Modified Water Coolers – Sourav S Sen

Title: Modified Water Coolers
Author: Sourav S Sen, 4th Year, Mechanical Engineering
Guide: Asso Professor. N K Patil
College: SSBT’s College of Engineering and Technology, Bambhori, Jalgaon

This paper comprises of a solution to increase the efficiency of water coolers by using the same water which is wasted in drainage. Water that is allowed to drain directly can be used effectively to increase the efficiency of the system to good extent. Water which is normally used for washing glasses or sometimes is let to flow from the taps is chilled. Passing this chilled water on the cool water reservoir and on condenser tubes will increase the efficiency of system. Water coolers working on simple refrigeration cycle are taken under consideration in this paper however this is a solution which can be applied to any water coolers .Either refrigerant or directly water if used for cooling this system can be implied on any of them.

Water coolers in India are used almost in every school, industry, business and restaurants on a regular basis and run nearly about 18 hours a day in the summer season and 2- 3 hours also. Increasing the efficiency of these water coolers can significantly decrease the power consumption of the water coolers as a result adding to the overall profit of the company.
The solution to this is by simple recycling the cold water that is let through drainage towards the cool water chamber and passing the condenser coils through this .This in return will increase the cooling capacity of the coils an after evaporation of refrigerant it can be taken to a much less temperature, saving considerable amount of electricity and providing a better cooling effect.. In this setup we will use evaporative type cooling for the condenser tubes after the air cooling of the tubes. As a result the refrigerant in the condenser tubes will reach lower temperatures at a specified pressure ratio faster also as air cooling is much slower than water cooling. This will not only decrease the amount of refrigerant to provide the cooling effect but it will also speed up the process. As a result the overall size of the water cooler will decrease but it will be able to cool much more amount of water than before.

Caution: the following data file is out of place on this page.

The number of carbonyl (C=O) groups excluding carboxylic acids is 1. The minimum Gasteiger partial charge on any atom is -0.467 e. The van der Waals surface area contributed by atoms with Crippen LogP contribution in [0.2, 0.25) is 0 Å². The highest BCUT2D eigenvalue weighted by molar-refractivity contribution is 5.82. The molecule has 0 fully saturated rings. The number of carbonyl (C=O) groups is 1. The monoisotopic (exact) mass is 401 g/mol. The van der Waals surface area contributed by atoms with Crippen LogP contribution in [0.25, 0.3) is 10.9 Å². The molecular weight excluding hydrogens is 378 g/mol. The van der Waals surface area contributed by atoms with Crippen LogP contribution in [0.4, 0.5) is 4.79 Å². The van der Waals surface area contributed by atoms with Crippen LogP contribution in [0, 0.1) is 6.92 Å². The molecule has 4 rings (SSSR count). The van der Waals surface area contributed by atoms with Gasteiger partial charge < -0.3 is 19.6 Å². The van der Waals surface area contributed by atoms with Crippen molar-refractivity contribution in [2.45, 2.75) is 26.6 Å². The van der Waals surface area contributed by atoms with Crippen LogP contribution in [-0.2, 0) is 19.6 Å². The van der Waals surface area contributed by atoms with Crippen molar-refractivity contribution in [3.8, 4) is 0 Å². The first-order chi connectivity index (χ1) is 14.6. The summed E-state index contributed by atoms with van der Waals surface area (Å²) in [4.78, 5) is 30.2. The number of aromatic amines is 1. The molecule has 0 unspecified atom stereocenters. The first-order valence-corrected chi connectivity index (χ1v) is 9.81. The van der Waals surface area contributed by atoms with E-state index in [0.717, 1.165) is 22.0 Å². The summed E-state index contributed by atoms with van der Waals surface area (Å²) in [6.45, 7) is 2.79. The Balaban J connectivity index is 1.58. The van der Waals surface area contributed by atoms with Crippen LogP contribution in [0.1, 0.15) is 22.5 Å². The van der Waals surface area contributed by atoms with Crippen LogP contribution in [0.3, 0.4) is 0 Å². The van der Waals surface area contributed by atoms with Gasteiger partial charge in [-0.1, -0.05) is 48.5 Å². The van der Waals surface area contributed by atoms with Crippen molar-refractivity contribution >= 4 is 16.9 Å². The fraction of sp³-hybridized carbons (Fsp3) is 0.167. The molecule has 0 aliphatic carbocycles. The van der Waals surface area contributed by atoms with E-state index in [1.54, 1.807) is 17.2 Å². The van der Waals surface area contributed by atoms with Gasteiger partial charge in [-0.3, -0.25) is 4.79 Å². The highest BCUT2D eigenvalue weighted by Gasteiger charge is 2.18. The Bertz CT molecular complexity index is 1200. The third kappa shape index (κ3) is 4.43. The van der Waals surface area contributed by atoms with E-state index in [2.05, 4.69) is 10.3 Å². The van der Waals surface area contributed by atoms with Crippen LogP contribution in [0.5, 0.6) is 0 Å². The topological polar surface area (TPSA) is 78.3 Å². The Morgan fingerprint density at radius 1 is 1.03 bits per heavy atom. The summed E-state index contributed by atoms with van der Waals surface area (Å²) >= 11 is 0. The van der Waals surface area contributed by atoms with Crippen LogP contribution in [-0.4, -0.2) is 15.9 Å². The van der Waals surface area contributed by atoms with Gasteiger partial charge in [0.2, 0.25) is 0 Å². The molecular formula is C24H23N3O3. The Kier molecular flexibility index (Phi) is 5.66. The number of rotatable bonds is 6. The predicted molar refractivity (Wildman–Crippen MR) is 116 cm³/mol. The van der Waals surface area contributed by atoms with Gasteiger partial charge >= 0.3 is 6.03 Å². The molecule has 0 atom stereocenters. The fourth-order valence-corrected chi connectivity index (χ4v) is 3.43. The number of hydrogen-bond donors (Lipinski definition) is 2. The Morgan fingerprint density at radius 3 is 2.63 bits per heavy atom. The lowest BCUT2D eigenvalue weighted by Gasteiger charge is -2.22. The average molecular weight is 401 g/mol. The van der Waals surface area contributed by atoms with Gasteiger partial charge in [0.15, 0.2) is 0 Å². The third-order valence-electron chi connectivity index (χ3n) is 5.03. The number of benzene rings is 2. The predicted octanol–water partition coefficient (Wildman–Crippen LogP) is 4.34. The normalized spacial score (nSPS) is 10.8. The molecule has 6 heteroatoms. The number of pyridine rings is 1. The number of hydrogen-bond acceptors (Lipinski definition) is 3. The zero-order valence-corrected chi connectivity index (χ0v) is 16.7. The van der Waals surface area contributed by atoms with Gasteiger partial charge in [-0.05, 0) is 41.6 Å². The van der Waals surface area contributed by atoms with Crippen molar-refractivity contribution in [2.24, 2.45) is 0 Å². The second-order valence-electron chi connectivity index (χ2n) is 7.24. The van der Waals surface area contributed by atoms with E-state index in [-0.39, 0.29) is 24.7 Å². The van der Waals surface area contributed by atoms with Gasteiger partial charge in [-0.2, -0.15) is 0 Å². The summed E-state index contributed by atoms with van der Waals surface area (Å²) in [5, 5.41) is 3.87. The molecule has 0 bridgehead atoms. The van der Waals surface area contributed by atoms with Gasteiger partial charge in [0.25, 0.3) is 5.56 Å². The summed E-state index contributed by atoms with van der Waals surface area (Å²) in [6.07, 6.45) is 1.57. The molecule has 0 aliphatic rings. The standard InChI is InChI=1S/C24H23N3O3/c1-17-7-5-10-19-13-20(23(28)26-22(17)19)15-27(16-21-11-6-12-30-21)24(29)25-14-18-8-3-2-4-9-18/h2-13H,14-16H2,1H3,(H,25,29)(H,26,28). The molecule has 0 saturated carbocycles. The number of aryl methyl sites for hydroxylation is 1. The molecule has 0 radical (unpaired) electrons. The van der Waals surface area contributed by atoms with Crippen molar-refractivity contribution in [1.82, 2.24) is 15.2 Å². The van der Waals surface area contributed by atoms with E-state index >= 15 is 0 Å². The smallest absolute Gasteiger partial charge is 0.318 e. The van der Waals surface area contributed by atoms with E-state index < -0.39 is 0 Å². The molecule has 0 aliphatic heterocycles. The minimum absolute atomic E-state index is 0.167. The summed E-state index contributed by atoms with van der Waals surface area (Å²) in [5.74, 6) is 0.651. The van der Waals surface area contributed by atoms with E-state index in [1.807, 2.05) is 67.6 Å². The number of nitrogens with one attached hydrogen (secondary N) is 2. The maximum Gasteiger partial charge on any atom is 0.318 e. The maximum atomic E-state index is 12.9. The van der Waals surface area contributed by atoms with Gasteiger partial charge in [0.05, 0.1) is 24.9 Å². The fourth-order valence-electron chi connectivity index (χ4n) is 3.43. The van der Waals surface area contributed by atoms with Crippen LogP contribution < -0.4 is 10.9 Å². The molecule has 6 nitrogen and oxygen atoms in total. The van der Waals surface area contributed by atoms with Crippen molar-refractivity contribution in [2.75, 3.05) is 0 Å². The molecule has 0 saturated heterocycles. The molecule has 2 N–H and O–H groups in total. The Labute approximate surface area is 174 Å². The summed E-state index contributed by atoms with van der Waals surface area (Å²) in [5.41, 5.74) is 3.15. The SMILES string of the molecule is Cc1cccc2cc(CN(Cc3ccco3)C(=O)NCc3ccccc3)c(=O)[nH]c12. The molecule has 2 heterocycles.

A basic water cooling system contains the following parts
1. Evaporator
2. Compressor
3. Condenser
4. Expansion valve

Fig 1.1 Schematic diagram of a basic Vapour Compression System


The above fig 1.1 shows the basic vapor compression refrigeration system .In this evaporator consists of the part of the refrigerator from where the heat is to be taken off. The compressor compresses the vapor and takes it to superheated state. The evaporator in which we are going to make changes is cooled by air in simple water coolers. Then primary refrigerant is passed through the expansion valves, where the expansion creates very low temperature from which it can absorb the heat from the system which is required to be cooled.


Fig 1.2 Vapor Compression system